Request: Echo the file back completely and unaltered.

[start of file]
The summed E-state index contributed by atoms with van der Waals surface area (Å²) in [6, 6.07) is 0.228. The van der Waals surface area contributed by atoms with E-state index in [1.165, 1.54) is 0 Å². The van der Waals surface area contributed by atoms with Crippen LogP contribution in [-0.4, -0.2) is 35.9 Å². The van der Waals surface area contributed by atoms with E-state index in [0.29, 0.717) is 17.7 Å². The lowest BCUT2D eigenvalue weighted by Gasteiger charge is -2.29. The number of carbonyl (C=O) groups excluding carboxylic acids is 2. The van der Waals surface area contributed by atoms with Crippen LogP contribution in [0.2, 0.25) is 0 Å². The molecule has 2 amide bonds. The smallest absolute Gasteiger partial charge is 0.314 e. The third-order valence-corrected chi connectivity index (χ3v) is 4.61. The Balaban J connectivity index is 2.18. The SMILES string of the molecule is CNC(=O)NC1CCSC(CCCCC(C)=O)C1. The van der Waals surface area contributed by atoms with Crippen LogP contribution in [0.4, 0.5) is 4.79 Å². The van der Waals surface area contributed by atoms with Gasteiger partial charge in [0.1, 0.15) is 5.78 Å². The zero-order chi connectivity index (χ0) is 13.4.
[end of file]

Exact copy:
The summed E-state index contributed by atoms with van der Waals surface area (Å²) in [6, 6.07) is 0.228. The van der Waals surface area contributed by atoms with E-state index in [1.165, 1.54) is 0 Å². The van der Waals surface area contributed by atoms with Crippen LogP contribution in [-0.4, -0.2) is 35.9 Å². The van der Waals surface area contributed by atoms with E-state index in [0.29, 0.717) is 17.7 Å². The lowest BCUT2D eigenvalue weighted by Gasteiger charge is -2.29. The number of carbonyl (C=O) groups excluding carboxylic acids is 2. The van der Waals surface area contributed by atoms with Crippen LogP contribution in [0.2, 0.25) is 0 Å². The molecule has 2 amide bonds. The smallest absolute Gasteiger partial charge is 0.314 e. The third-order valence-corrected chi connectivity index (χ3v) is 4.61. The Balaban J connectivity index is 2.18. The SMILES string of the molecule is CNC(=O)NC1CCSC(CCCCC(C)=O)C1. The van der Waals surface area contributed by atoms with Crippen LogP contribution in [0.4, 0.5) is 4.79 Å². The van der Waals surface area contributed by atoms with Gasteiger partial charge in [0.1, 0.15) is 5.78 Å². The zero-order chi connectivity index (χ0) is 13.4.